Following the last week of Jesus according to Mark and with the assistance of Marcus Borg and John Dominic Crossan's book, The Last Week, we come to Wednesday. Jesus has finished a long day teaching and jiving with the scribes. They have had about enough. This
"Bible-thumping hack from Galilee" is daaa-aaangerous (remember the song from Jesus Christ Superstar?) and he is stirring up the crowd who delights in what he has to say.
The crowd is the reason the authorities want Jesus dead. We get insight into their motiviation in John 11. The authorities are worried:
47So the chief priests and the Pharisees called a meeting of the council, and said, ‘What are we to do? This man is performing many signs. 48If we let him go on like this, everyone will believe in him, and the Romans will come and destroy both our holy place and our nation.’ 49But one of them, Caiaphas, who was high priest that year, said to them, ‘You know nothing at all! 50You do not understand that it is better for you to have one man die for the people than to have the whole nation destroyed.’
While it might be tempting to demonize the temple authorities, we need to know that they were in a tight spot between the people and Rome. If Rome gets wind of this guy stirring up trouble, they fear that Rome will retaliate against the temple itself.
The crowd is also Jesus's protection. You can't just arrest him in broad daylight or the crowd will retaliate. You need to find a way to get him alone, away from the crowd and deal with him stealthily. It has to be an inside job. Hmmm. What to do? Here is the text:
Mark leaves us in suspense and shifts the scene. Jesus has left the temple and is relaxing in Bethany. Mark inserts the following story in the midst of the plotting authorities. Throughout Mark, the disciples are as dumb as they come. They never understand the message of Jesus and he has to tell them repeatedly why he is going to Jerusalem, what will happen there, and what they must do to be followers. I think of the Gospel of Mark not as history remembered but as a parable about discipleship. In the heat of the Jewish War (66-70), in response to the violence of empire and the injustice of religious collaboration with empire, Mark's Gospel is about the way of following Jesus. It is the way of the cross. The disciples are all bad examples. They are illustrations of fear. There is one who gets it and this is her story:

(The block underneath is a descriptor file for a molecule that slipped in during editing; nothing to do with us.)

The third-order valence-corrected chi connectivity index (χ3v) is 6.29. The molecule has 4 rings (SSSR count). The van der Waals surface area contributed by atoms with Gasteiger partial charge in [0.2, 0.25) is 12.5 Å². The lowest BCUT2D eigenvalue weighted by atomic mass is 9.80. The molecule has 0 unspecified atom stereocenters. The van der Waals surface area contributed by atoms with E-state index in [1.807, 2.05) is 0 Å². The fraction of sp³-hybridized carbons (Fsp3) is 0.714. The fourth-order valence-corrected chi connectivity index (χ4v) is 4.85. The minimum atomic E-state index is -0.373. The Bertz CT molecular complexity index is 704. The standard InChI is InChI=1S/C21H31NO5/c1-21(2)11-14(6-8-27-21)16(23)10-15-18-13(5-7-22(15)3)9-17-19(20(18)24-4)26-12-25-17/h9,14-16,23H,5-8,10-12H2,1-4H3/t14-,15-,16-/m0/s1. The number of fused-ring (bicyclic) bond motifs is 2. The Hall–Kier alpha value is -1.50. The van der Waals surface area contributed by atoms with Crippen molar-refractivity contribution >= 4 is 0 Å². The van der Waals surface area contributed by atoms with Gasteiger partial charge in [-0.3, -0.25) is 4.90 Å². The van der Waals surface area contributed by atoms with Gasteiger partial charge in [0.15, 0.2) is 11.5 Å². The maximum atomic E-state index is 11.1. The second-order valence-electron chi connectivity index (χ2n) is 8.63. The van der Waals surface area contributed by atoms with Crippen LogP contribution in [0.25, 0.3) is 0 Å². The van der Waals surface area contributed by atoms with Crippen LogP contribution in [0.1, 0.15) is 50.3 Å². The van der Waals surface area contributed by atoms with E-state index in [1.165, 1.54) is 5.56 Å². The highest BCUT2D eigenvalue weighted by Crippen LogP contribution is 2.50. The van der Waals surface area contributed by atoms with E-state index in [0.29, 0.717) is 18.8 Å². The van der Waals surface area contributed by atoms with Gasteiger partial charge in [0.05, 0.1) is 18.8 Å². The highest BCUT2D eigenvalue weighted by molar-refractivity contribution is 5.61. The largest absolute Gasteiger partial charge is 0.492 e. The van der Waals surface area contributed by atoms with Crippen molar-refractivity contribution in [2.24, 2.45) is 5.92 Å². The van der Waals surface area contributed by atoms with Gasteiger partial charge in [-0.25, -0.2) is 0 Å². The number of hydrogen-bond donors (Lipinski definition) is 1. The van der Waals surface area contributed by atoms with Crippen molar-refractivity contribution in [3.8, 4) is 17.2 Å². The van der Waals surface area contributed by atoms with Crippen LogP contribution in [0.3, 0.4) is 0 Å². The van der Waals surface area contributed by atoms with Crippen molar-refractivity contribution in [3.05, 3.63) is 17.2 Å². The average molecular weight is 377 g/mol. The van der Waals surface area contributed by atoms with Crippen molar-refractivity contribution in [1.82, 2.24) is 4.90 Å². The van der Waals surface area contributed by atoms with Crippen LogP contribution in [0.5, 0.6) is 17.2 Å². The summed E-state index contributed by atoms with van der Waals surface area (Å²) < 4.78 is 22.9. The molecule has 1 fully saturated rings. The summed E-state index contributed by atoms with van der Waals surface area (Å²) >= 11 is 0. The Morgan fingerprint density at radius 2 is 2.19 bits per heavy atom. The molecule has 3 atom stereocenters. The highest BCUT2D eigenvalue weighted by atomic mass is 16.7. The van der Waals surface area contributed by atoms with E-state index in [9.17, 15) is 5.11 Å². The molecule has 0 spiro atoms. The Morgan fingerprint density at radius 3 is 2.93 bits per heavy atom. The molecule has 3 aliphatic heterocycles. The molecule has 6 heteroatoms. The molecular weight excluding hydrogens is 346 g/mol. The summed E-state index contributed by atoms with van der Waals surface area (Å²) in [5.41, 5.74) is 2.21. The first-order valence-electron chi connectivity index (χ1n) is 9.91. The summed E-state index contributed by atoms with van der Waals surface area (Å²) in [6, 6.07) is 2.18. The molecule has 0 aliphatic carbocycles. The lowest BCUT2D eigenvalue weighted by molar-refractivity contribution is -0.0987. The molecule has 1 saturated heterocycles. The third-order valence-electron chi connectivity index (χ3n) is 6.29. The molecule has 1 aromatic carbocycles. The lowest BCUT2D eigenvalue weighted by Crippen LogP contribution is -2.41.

It was two days before the Passover and the festival of Unleavened Bread. The chief priests and the scribes were looking for a way to arrest Jesus by stealth and kill him; 2for they said, ‘Not during the festival, or there may be a riot among the people.’
3 While he was at Bethany in the house of Simon the leper, as he sat at the table, a woman came with an alabaster jar of very costly ointment of nard, and she broke open the jar and poured the ointment on his head. 4But some were there who said to one another in anger, ‘Why was the ointment wasted in this way? 5For this ointment could have been sold for more than three hundred denarii, and the money given to the poor.’ And they scolded her. 6But Jesus said, ‘Let her alone; why do you trouble her? She has performed a good service for me. 7For you always have the poor with you, and you can show kindness to them whenever you wish; but you will not always have me. 8She has done what she could; she has anointed my body beforehand for its burial. 9Truly I tell you, wherever the good news is proclaimed in the whole world, what she has done will be told in remembrance of her.’
We need to stick with Mark. The other gospels take this story and run with it in their own way. For Mark, the unnamed woman is the one who actually listens to Jesus. She knows he is headed for death and that she must anoint him now because she may never get another chance. She knows the cost of discipleship. The costly ointment is a symbol for the cost of following Jesus. It is the cost of one's life. It represents all that is valuable. While "some" scold her for wasting this ointment, Jesus understands. "She has done what she could," he says. She has given what is most valuable in order to follow the way, the way of the cross and resurrection.
Truly I tell you, wherever the good news is proclaimed in the whole world, what she has done will be told in remembrance of her.’
Do you understand disciples? Do you understand, dear reader? That is what I think Mark is saying. In contrast to the one follower who gets it, to the model of true discipleship, Mark takes us back to the main plot. We are introduced to failed discipleship at its most explicit. Enter Judas:
10 Then Judas Iscariot, who was one of the twelve, went to the chief priests in order to betray him to them. 11When they heard it, they were greatly pleased, and promised to give him money. So he began to look for an opportunity to betray him.Mark gives no motivation for Judas's betrayal. None is needed. There is no need to make Judas greedy or possessed by Satan as the other gospels regard him. There is no need to make up all kinds of motivations for him. What reason might you have to betray the way? Judas is that. Judas is one of "the twelve." He is the disciple who for Mark represents the failure to walk in the way of death and resurrection. Judas misses the way to authentic life.
Thus ends Wednesday, with a contrast between two ways of discipleship: the costly giving of oneself (the unnamed woman) or the betraying of oneself (Judas).